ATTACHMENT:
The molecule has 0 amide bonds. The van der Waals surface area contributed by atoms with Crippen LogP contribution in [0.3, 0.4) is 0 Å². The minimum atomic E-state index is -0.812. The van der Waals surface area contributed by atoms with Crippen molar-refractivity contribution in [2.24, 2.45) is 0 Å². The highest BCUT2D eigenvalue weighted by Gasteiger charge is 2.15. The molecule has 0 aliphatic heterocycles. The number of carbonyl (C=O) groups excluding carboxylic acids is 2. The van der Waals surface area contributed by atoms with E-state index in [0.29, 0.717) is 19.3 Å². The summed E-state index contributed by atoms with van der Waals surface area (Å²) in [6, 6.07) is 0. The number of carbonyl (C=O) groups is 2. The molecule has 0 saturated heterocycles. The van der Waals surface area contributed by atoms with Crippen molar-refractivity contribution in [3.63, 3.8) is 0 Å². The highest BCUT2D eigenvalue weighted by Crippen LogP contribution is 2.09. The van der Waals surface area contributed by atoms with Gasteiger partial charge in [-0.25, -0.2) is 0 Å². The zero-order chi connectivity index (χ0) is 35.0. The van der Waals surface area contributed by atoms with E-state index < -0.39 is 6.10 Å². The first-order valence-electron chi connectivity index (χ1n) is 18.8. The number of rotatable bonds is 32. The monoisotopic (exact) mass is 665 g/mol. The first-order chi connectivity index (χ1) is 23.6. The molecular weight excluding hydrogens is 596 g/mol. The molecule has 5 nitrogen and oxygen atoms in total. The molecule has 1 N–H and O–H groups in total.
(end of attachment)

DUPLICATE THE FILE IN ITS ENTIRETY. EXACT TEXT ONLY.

The molecule has 0 amide bonds. The van der Waals surface area contributed by atoms with Crippen LogP contribution in [0.3, 0.4) is 0 Å². The minimum atomic E-state index is -0.812. The van der Waals surface area contributed by atoms with Crippen molar-refractivity contribution in [2.24, 2.45) is 0 Å². The highest BCUT2D eigenvalue weighted by Gasteiger charge is 2.15. The molecule has 0 aliphatic heterocycles. The number of carbonyl (C=O) groups excluding carboxylic acids is 2. The van der Waals surface area contributed by atoms with E-state index in [0.29, 0.717) is 19.3 Å². The summed E-state index contributed by atoms with van der Waals surface area (Å²) in [6, 6.07) is 0. The number of carbonyl (C=O) groups is 2. The molecule has 0 saturated heterocycles. The van der Waals surface area contributed by atoms with Crippen molar-refractivity contribution in [3.63, 3.8) is 0 Å². The highest BCUT2D eigenvalue weighted by Crippen LogP contribution is 2.09. The van der Waals surface area contributed by atoms with Gasteiger partial charge in [-0.25, -0.2) is 0 Å². The zero-order chi connectivity index (χ0) is 35.0. The van der Waals surface area contributed by atoms with E-state index < -0.39 is 6.10 Å². The first-order valence-electron chi connectivity index (χ1n) is 18.8. The number of rotatable bonds is 32. The monoisotopic (exact) mass is 665 g/mol. The first-order chi connectivity index (χ1) is 23.6. The molecular weight excluding hydrogens is 596 g/mol. The molecule has 5 nitrogen and oxygen atoms in total. The molecule has 1 N–H and O–H groups in total.